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5 Sneaky Carb Sources to Beware on Keto

There are some carbs that everyone knows – bread, pasta, cookies, rice, oatmeal, and all of their grain-based cousins. But if you’re eating keto, your bar for “too many carbs” is low enough that you might blow your carb budget on foods you weren’t even considering.

For most people on keto who have a specific carb target, the number to hit is 50 grams of carbs or under. Some people need to go as low as 20 or 30. With a limit that strict, even 5-10 grams of carbs in ketchup or seasoning mix can blow your goal numbers, so it’s important to keep tabs on everything, including these 5 sneaky carb sources that you might not be considering:

1. Condiments

Condiments can be a great way to add more healthy fat to a keto meal – but lots of sweet condiments are also full of sugar, which means they’re really high in carbs. Take a look at…

For all of these very little or none of the carb content is fiber – it’s mostly sugar. If you put a couple tablespoons of salad dressing or ketchup on a meal, that adds up pretty fast!

In general, “safe” condiments include oil (olive oil, avocado oil, coconut oil…), mayonnaise, butter, and other fat-based toppings and dressings. As for vinegar, different brands list different carb counts, but the USDA standard reference entry puts balsamic vinegar at 2.7 grams of carbs per 1 tablespoon – something to be aware of, but not necessarily off the table, especially if you’re mixing it with lots of olive oil.

2. Nuts

Nuts can also have a significant number of carbs – they’re probably fine if you’re eating them as a snack, but if you start using nut-flour baking to replace regular flour, be aware of how much you’re really using.

Check out the number of carbs in one ounce of some different nuts. An ounce of nuts is about as many as you can hold in your closed hand.

¼ of a cup of almond flour has 6 grams of carbs (3 of them fiber).

Nuts are a nutritious snack food, but if you’re counting carbs super strictly, don’t forget to add up the snacks, too.

3. Dairy

Dairy is totally optional on keto, but a lot of people do choose to eat it, for variety and for the healthy fats. Butter is pretty safe as far as the carb count goes (technically, 0.01 grams of carbs per tablespoon, so in practice it’s basically carb-free), and so is heavy cream (about 0.5 grams per tbsp) but watch out for…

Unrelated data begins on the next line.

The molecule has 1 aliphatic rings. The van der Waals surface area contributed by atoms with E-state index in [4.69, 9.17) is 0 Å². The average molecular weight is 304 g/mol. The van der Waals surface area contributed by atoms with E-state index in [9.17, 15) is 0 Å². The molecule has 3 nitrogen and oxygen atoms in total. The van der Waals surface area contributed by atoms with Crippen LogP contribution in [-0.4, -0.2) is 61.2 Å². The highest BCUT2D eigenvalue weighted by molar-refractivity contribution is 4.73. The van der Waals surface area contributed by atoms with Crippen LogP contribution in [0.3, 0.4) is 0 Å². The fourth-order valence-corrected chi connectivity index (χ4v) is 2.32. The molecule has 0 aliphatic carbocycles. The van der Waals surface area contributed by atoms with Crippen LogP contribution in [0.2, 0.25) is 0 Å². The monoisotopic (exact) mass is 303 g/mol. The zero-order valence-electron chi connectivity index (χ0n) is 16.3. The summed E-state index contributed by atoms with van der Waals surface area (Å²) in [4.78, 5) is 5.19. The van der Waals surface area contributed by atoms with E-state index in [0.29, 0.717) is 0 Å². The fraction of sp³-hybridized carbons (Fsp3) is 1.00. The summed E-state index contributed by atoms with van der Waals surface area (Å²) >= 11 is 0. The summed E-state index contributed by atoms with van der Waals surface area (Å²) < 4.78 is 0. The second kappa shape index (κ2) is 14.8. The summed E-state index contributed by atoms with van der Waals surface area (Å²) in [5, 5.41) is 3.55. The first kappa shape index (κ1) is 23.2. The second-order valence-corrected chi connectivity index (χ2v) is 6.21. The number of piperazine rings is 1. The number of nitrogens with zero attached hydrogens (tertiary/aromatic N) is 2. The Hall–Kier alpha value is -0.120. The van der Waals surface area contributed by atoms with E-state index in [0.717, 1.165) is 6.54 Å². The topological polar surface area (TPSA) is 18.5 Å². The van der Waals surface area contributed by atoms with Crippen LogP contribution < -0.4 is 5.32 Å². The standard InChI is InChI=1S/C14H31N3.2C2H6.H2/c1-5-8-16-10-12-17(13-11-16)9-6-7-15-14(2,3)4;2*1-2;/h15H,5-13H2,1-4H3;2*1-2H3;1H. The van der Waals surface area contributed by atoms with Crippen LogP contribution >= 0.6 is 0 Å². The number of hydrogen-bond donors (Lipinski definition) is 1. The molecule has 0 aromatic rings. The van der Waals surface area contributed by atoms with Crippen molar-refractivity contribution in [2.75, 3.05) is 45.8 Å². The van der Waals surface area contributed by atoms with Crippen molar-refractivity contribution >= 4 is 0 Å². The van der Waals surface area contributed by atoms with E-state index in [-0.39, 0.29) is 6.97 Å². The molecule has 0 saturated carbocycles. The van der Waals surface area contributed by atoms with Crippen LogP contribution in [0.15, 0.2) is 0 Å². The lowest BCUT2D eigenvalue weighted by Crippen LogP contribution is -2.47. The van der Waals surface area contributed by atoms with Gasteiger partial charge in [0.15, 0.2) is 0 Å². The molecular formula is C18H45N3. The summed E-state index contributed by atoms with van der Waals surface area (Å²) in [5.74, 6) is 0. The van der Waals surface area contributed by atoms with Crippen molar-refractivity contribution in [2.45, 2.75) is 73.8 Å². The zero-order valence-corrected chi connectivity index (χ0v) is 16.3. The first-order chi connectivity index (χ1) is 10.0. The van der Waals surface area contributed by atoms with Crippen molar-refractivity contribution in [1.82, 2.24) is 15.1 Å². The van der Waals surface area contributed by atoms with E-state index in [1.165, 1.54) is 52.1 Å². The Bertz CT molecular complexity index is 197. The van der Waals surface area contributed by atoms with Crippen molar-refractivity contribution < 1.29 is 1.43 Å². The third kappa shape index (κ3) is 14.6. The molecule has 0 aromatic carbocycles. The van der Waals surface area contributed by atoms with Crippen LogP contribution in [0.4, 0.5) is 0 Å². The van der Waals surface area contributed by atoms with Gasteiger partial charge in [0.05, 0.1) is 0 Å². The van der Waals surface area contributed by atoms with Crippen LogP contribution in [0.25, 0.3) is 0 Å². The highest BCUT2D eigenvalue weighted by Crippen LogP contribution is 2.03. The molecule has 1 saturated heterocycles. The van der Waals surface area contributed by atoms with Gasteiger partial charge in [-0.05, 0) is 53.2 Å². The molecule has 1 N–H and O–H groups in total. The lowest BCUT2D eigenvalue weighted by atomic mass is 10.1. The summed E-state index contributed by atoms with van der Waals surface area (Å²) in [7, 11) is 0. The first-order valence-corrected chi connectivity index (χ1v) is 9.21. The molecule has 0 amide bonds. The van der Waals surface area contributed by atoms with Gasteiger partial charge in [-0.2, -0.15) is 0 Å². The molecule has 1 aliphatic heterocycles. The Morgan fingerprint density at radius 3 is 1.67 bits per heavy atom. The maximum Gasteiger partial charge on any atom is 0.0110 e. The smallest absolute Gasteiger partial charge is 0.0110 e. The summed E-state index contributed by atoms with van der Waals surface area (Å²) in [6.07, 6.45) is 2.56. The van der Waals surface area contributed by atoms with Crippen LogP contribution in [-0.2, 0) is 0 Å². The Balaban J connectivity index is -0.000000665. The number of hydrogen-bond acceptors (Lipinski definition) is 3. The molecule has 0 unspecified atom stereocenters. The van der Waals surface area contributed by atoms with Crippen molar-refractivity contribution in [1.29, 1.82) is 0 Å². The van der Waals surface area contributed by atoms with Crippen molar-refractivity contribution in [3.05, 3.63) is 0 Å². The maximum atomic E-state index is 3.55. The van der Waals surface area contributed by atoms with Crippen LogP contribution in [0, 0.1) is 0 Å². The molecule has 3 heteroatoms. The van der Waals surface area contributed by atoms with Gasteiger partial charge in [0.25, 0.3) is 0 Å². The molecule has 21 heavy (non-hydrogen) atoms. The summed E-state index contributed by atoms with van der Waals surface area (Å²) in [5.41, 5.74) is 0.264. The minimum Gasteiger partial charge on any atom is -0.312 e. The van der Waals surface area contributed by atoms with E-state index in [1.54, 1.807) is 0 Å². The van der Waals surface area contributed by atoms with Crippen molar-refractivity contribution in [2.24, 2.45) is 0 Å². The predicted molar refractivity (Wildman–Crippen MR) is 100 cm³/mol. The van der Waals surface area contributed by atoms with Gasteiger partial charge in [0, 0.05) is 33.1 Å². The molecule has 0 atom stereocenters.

All of the yogurt listings are assuming zero added sugar – if you buy the little yogurt cups with a bunch of flavors and stuff added, you’re likely to be getting even more sugar because there’s probably some sweetener added.

The fattier the dairy, the lower-carb it’s likely to be, so if you’re counting carbs like a hawk, full-fat everything is definitely your friend.

4. Spice Blends and Seasoning Mixes

A surprising number of spice and seasoning mixes are just full of sugar. Obviously, this is going to depend on specifically what brand you buy and how much of it you use, but just to take some examples with a huge international range, let’s take a look at some Wal-Mart brand seasoning mixes. Assuming that 1 teaspoon is somewhere between 4 and 6 grams (usually a safe bet for most spice mixes), here’s the approximate carb count for a teaspoon of…

None of this sounds particularly extreme, but in a typical bowl of chili, you might have 2-3 teaspoons of chili seasoning, and that adds up pretty fast if you’re trying to stay under 50 grams of carbs for the whole day.

The moral of the story is: read the label, keep an eagle eye out for anything like sugar (including glucose, dextrose, corn syrup, corn starch, rice syrup, sugar cane syrup, cane juice, and all other names for sugar)

On that same note, also beware of any pre-cooked or pre-prepared food that contains spices or seasonings. For example, lots of grocery stores sell meat that’s pre-rubbed or pre-marinated in some kind of sauce.

5. Sausages

This isn’t something that most people realize, but a lot of sausages contain a nonzero number of carbs. Think about it: chicken and maple breakfast sausages are made with maple syrup, which is basically concentrated tree sugar. Pork and apple sausages are made with apples, which are relatively high in carbs. And even when there aren’t any named high-carb ingredients, carbs can sneak in as fillers, preservatives, bulking agents, etc.

Just for some representative examples, here are a couple carb counts from the USDA nutrition database for store-brand sausages:

There are also plenty of sausages that don’t have a lot of carbs – it’s not impossible to find a good brand. But you can’t just automatically assume that any sausage will be keto-friendly because it’s made of meat: check the label before you buy!

Be as Strict as you Need to Be

Not everyone needs to worry about the carbs in salad dressing and sausages. But some people do – and if that’s you, be aware that vegetables aren’t the only foods that might blow your carb budget faster than you realize. It’s not just bread and pasta that have carbs, and it’s not even just vegetables that might sneak carbs into a keto diet!